Living Off Grid 101: Water

Stacy watering the gardenEditor’s Note: They’re back! Our guest bloggers Doug and Stacy are sharing with us today their journey of providing water for their off-grid home.

The one thing we cannot live without is WATER. Somehow that thought escaped us when we bought our 11 acres in the Midwest. We, being Doug and Stacy who homestead off grid on YouTube and other social media, came straight from city life. The property we found had a little of everything except the most important thing which was a water source. The pond on the property was the only source for water, and we thought putting in a well could be a good option. What we didn’t realize was the average cost of a well in our area is $10,000 and up. This is with no guarantee that you will even hit water! We came to our property with no debt and so spending that kind of money was not in the plan. We knew that this lifestyle was going to require being solution focused and patient.

Doug turning on faucetOf course, we need water daily. Our first solution to our water independence was a ceramic water dispenser with five-gallon water bottles which we filled at public fill center that used reverse osmosis with ultraviolet water purification. Reverse osmosis method is basically when water is forced across a semi-permeable membrane and contaminants are flushed and the clean drinking water collects. The ultraviolet purification is most effective for disinfecting bacteria. Since this process takes everything out of the water, we put minerals back into the water by using 1/2 teaspoon unrefined salt per gallon of water in our bottles. We were striving for independence, so the next on our list was a getting a Berkey water filtration system. It is the leader in water purification in the world. We could even drink the water from our pond if we needed. We are always telling our friends to get a Berkey water system in case of a natural disaster and the water sources are contaminated or not working. It’s better to have it and not need it than need it and not have it. Our friends at Lehman’s carry a whole line up of Berkey units and filters.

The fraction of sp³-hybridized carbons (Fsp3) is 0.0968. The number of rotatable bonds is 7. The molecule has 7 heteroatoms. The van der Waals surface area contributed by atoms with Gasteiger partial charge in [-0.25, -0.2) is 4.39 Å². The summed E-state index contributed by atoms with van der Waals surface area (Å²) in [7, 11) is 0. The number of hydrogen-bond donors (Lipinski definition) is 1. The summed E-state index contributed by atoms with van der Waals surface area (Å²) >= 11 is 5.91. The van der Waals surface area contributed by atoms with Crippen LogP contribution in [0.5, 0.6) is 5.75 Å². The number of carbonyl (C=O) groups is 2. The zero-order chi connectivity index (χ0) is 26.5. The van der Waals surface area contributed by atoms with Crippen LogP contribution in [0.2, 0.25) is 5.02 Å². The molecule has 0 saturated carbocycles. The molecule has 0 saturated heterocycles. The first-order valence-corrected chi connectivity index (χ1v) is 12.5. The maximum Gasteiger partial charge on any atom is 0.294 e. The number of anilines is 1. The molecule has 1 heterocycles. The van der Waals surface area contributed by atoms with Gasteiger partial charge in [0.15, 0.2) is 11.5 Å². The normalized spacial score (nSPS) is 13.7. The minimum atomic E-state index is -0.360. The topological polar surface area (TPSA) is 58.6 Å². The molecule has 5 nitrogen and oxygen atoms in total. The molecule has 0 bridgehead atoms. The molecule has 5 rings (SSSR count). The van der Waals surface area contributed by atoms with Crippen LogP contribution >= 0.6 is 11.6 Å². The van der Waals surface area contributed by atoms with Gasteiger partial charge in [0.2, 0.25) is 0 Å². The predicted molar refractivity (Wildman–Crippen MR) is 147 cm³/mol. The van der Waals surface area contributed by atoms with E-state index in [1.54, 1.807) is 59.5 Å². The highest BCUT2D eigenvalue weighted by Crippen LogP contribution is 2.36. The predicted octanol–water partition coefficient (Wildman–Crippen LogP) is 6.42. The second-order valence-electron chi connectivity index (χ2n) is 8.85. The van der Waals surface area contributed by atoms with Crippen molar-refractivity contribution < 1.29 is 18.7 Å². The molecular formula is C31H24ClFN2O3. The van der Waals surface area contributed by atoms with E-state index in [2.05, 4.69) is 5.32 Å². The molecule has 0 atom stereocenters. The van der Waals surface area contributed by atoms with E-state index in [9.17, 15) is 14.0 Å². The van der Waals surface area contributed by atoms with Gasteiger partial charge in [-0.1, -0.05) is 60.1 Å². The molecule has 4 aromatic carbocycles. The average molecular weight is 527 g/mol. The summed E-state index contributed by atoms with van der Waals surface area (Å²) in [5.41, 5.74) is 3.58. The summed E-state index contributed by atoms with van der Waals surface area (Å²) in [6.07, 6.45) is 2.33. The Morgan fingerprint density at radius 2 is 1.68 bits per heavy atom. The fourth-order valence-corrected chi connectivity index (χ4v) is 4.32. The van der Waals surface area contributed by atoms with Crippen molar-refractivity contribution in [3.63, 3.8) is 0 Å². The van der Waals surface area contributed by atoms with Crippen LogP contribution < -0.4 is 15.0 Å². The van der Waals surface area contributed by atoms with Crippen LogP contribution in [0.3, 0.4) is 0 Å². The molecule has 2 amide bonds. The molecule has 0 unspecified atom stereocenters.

Our next step to water independence was getting bulk water for our animals and garden. We looked into alternative ways to harvest water. In the meantime, we put a 275 gallon IBC (intermediate bulk container) tote on the back of our truck and filled it from our pond. This was requiring a lot of time and energy. We needed another way to harness a large amount of water for the whole homestead before we ran our pond dry. We then added four other 275 gallon IBC totes to our barn and animal structures to collect rainwater which really helped. Doug finally figured it out. It only took four years and thousands of gallons being hauled in gallon jugs, totes, and buckets, but we figured it out. We really could have used the shoulder yoke from Lehman’s during this time! We decided on a 3000 gallon gravity fed water system into our log home with two lawn hydrants for our animals. We dug 2 inch pipe 3 feet into the ground all the way from our barn (where water tanks are stored) to our sink with a three stage filtration system. Because the modern faucets have regulators, we even had to make our own faucet for our gravity fed system. This is where patience paid off. Not only do we have an awesome water system, but we saved over 60% of the cost of a well. Not to mention, rainwater is the purest form of water.

Water Tank

Our water tanks

Looking back, these past eight years have made us a stronger team and more resilient than ever. We are always looking at life being solution focused as opposed to problem focused. Water is life, and we appreciate it more than ever after this whole experience. One of our goals on our new homestead was to become more independent. Water independence was a huge step in our quest for sustainable living. Our philosophy is not to put all your eggs in one basket. That is why we still have a multiple ways of getting water. From the pond, ceramic water dispenser, Berkey water system, IBC totes, rain barrels, and 3000 gallon rainwater gravity fed system, we have life all around us.

Off Grid with Doug and StacyWant to learn more about off-grid living? Check out the other articles in Doug and Stacy’s Living Off Grid 101 series:
Heating 101

Lighting 101

You can also find Doug and Stacy on YouTube or Facebook.